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PHRP : Osong Public Health and Research Perspectives

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4 "Iraj Pakzad"
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Review Article
Worldwide prevalence of fungal coinfections among COVID-19 patients: a comprehensive systematic review and meta-analysis
Saber Soltani, Milad Zandi, Samireh Faramarzi, Ramin Shahbahrami, Mohebat Vali, Sara Akhavan Rezayat, Reza Pakzad, Pooneh Malekifar, Iraj Pakzad, Neda Jahandoost, Jalal Moludi
Osong Public Health Res Perspect. 2022;13(1):15-23.   Published online February 8, 2022
DOI: https://doi.org/10.24171/j.phrp.2021.0293
  • 4,595 View
  • 66 Download
AbstractAbstract PDFSupplementary Material
Microbial coinfections can increase the morbidity and mortality rates of viral respiratory diseases. Therefore, this study aimed to determine the pooled prevalence of fungal coinfections in coronavirus disease 2019 (COVID-19) patients. Web of Science, Medline, Scopus, and Embase were searched without language restrictions to identify the related research on COVID-19 patients with fungal coinfections from December 1, 2019, to December 30, 2020. A random-effects model was used for analysis. The sample size included 2,246 patients from 8 studies. The pooled prevalence of fungal coinfections was 12.60%. The frequency of fungal subtype coinfections was 3.71% for Aspergillus, 2.39% for Candida, and 0.39% for other. The World Health Organization’s Regional Office for Europe and Regional Office for Southeast Asia had the highest (23.28%) and lowest (4.53%) estimated prevalence of fungal coinfection, respectively. Our findings showed a high prevalence of fungal coinfections in COVID-19 cases, which is a likely contributor to mortality in COVID-19 patients. Early identification of fungal pathogens in the laboratory for COVID-19 patients can lead to timely treatment and prevention of further damage by this hidden infection.
Original Articles
Specification of Bacteriophage Isolated Against Clinical Methicillin-Resistant Staphylococcus Aureus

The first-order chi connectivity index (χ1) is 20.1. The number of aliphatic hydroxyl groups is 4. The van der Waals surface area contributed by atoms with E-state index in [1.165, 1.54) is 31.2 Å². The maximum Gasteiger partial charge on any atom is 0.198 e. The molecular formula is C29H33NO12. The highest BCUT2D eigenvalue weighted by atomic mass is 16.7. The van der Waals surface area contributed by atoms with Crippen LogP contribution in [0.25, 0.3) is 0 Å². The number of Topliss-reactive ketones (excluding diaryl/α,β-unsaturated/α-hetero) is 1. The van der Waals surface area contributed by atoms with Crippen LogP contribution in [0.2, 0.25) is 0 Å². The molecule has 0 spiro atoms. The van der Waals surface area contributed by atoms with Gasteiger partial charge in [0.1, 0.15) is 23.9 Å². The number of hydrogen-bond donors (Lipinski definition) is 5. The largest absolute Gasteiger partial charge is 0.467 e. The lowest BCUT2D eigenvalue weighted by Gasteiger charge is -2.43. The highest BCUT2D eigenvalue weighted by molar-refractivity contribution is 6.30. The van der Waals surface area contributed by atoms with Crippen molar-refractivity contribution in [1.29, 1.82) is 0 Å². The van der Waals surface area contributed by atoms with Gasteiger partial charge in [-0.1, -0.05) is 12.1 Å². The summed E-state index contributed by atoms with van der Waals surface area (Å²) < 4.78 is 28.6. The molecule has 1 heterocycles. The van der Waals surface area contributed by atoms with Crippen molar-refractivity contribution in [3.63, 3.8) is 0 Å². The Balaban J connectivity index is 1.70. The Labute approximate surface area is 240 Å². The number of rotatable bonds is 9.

Ahmad Nasser, Reza Azizian, Mohsen Tabasi, Jamil Kheirvari Khezerloo, Fatemah Sadeghpour Heravi, Morovat Taheri Kalani, Norkhoda Sadeghifard, Razieh Amini, Iraj Pakzad, Amin Radmanesh, Farid Azizi Jalilian
Osong Public Health Res Perspect. 2019;10(1):20-24.   Published online February 28, 2019
DOI: https://doi.org/10.24171/j.phrp.2019.10.1.05
  • 3,586 View
  • 51 Download
  • 8 Citations
AbstractAbstract PDF
Objectives

The emergence of resistant bacteria is being increasingly reported around the world, potentially threatening millions of lives. Amongst resistant bacteria, methicillin-resistant Staphylococcus aureus (MRSA) is the most challenging to treat. This is due to emergent MRSA strains and less effective traditional antibiotic therapies to Staphylococcal infections. The use of bacteriophages (phages) against MRSA is a new, potential alternate therapy. In this study, morphology, genetic and protein structure of lytic phages against MRSA have been analysed.

Methods

Isolation of livestock and sewage bacteriophages were performed using 0.4 μm membrane filters. Plaque assays were used to determine phage quantification by double layer agar method. Pure plaques were then amplified for further characterization. Sulfate-polyacrylamide gel electrophoresis and random amplification of polymorphic DNA were run for protein evaluation, and genotyping respectively. Transmission electron microscope was also used to detect the structure and taxonomic classification of phage visually.

Results